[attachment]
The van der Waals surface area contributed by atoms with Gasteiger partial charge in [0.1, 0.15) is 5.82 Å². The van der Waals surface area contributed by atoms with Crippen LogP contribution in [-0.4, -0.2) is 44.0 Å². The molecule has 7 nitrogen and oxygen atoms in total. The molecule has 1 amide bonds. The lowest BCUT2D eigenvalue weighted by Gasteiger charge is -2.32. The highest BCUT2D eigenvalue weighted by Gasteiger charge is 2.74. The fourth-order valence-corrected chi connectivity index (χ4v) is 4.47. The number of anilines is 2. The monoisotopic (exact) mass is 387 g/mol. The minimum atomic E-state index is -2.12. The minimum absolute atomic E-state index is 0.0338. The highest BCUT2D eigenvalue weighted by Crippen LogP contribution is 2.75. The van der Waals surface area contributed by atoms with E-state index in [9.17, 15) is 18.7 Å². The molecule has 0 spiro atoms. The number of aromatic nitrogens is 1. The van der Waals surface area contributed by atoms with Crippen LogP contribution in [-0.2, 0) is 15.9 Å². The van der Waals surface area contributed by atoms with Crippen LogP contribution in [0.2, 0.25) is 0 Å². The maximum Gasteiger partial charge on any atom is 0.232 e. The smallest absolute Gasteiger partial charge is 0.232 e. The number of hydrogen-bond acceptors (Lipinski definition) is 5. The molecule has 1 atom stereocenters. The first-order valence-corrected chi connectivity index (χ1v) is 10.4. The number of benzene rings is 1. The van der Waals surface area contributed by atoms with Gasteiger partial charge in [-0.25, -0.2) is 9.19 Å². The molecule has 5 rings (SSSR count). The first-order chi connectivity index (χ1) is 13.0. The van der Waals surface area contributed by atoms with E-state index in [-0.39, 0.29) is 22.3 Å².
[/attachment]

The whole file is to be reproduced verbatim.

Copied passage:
The van der Waals surface area contributed by atoms with Gasteiger partial charge in [0.1, 0.15) is 5.82 Å². The van der Waals surface area contributed by atoms with Crippen LogP contribution in [-0.4, -0.2) is 44.0 Å². The molecule has 7 nitrogen and oxygen atoms in total. The molecule has 1 amide bonds. The lowest BCUT2D eigenvalue weighted by Gasteiger charge is -2.32. The highest BCUT2D eigenvalue weighted by Gasteiger charge is 2.74. The fourth-order valence-corrected chi connectivity index (χ4v) is 4.47. The number of anilines is 2. The monoisotopic (exact) mass is 387 g/mol. The minimum atomic E-state index is -2.12. The minimum absolute atomic E-state index is 0.0338. The highest BCUT2D eigenvalue weighted by Crippen LogP contribution is 2.75. The van der Waals surface area contributed by atoms with E-state index in [9.17, 15) is 18.7 Å². The molecule has 0 spiro atoms. The number of aromatic nitrogens is 1. The van der Waals surface area contributed by atoms with Crippen LogP contribution in [-0.2, 0) is 15.9 Å². The van der Waals surface area contributed by atoms with Crippen LogP contribution in [0.2, 0.25) is 0 Å². The maximum Gasteiger partial charge on any atom is 0.232 e. The smallest absolute Gasteiger partial charge is 0.232 e. The number of hydrogen-bond acceptors (Lipinski definition) is 5. The molecule has 1 atom stereocenters. The first-order valence-corrected chi connectivity index (χ1v) is 10.4. The number of benzene rings is 1. The van der Waals surface area contributed by atoms with Gasteiger partial charge in [-0.25, -0.2) is 9.19 Å². The molecule has 5 rings (SSSR count). The first-order chi connectivity index (χ1) is 13.0. The van der Waals surface area contributed by atoms with E-state index in [-0.39, 0.29) is 22.3 Å².